pseudonerd...we'll just have to agree to disagree. it's breadbar's almond croissant. they get a shipment everyday. there's rarely a leftover, so although it's possible you ate yesterday's croissant, it's not likely. they also use the french almond paste rather than the blander american blue diamond paste. it's as close to the croissant as you can get from poilane in paris. i work down there, so i have one just about every other day. my husband and i also order them up in advance from mario, vacuum-pack them, and freeze them. they're handy for the lazy saturday morn when we can't bear to drag ourselve to europane. and although, they're not quite as good as when they are fresh, it's still better than any other almond croissant i've had in l.a. the best in the u.s. are made by michael london at mrs. london's in saratoga springs, ny. you can order them at www.mrslondons.com.
i do agree that lauderee makes a very good croissant.
La Duree (usually) makes an excellent croissant, as do a small number of Parisian bakeries. Not all traditional French bakeries are going to be great; the same goes for American bakeries.
That said, the croissants at Tao, which, according to you, are from BreadBar, are no where NEAR those I've had in osme of the better French and American bakeries in terms of quality of flavor. I got mine around noon, by which time they would've sold through any older croissants, so I doubt age would've accounted for my not-very-good almond croissant. It was sweet, bland, and buttery in that soggy-not-crisp way. I've always associated almond croissants with the almost-citrusy, almost-almond-extract flavor that proper almond pastes (not marzipan pastes) have. Maybe you're used to a more marzipan-like flavor, but I prefer my things less sweet.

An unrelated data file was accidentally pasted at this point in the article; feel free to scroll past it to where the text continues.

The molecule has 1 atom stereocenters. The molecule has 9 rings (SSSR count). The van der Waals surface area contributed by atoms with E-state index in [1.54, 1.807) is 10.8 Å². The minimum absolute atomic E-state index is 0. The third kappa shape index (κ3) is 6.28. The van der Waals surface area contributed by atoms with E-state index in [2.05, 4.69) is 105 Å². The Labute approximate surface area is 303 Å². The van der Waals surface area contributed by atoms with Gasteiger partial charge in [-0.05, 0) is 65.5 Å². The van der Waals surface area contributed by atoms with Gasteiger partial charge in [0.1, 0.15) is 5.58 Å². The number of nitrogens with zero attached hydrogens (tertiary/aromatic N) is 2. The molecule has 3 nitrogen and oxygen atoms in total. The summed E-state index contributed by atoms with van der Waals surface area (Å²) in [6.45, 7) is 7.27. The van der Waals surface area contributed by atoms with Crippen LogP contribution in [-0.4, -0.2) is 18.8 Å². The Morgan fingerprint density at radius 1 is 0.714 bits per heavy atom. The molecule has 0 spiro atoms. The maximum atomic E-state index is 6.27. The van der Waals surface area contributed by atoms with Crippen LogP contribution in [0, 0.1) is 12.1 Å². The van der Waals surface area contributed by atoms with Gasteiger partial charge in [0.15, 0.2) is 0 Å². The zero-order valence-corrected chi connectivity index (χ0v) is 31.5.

Thus far, the only really excellent croissants (and palmiers) I've had (almond and natural) in the US were in a French-family-run bakery in the Portland-area (hm, Lake Oswego? maybe Beaverton). I can't even remember the name, but it's one of the few places my ex and his parents (gourmet restaurant and merchant suppliers) would frequent. But then again, I'm notoriously picky...
I'm also not a fan of bready things in general, so it takes a LOT for me to get excited about anything with flour.
Really? My aunt's a pretty well-known pastry chef, and I grew up with her baking, which is why...most others' bready desserts just don't interest me. I'm also just really picky about how I choose to "spend" my caloric intake and get frustrated when it seems to have been a waste of money and space in my stomach.
And for some reason, I always figured the store had an article, you know? That's why I split it into two...
For someone who often gets teased for having a sweet tooth, I actually don't like overly sweet things, and I've found that most bakeries seem to compensate for a less defined flavor with added sweetness. *sigh* I remember thinking that Boule had a decent almond croissant-- I mean, it was ok, and worth eating once or twic, but definitely not worth the $4 or so that they were charging.